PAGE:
From the reference to Asia in the tales of Tantalus, Niobe and Pelops it has been conjectured that Asia was the original seat of these legends, and that it was only after emigration to Greece that the people localized a part of the tale of Pelops in their new home.
From Pisa Pelops extended his sway over the neighbouring Olympia, where he celebrated the Olympian games with a splendour unknown before.
The story of Pelops is told in the first Olympian ode of Pindar and in prose by Nicolaus Damascenus.
When Myrtilus claimed his promised reward, Pelops flung him into the sea near Geraestus in Euboea, and from his dying curse sprang those crimes and sorrows of the house of Pelops which supplied the Greek tragedians with such fruitful themes (Sophocles, Electra, 505, with Jebb's note).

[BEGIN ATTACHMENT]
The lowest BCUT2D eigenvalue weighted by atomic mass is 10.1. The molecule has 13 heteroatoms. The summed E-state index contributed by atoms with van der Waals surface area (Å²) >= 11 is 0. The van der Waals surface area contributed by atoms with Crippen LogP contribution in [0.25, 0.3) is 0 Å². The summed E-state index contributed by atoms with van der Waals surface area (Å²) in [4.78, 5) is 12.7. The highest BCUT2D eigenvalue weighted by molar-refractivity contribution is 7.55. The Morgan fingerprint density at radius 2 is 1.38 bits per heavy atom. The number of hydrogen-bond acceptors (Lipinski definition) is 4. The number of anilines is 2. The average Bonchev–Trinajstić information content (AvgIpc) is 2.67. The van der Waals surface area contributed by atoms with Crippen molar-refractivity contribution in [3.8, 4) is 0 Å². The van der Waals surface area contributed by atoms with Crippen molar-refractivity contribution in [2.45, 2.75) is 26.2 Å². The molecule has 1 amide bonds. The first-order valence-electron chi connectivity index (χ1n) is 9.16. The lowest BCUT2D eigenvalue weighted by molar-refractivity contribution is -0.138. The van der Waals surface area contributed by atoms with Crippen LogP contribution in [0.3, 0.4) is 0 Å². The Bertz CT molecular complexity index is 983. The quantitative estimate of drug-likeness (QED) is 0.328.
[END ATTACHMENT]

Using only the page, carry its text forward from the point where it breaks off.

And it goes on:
His kingly office had come to him from Pelops through the blood-stained hands of Atreus and Thyestes, and had brought with it a certain fatality which explained the hostile destiny which pursued him.
His father's home was on Mt Sipylus in Asia Minor, whence Pelops is spoken of as a Lydian or a Phrygian.
Poseidon carried Pelops off to Olympus, where he dwelt with the gods, till, for his father's sins, he was cast out from heaven.
But by the help of Poseidon, who lent him winged steeds, or of Oenomaus's charioteer Myrtilus, whom he or Hippodameia bribed, Pelops was victorious in the race, wedded Hippodameia, and became king of Pisa (Hyginus, Fab.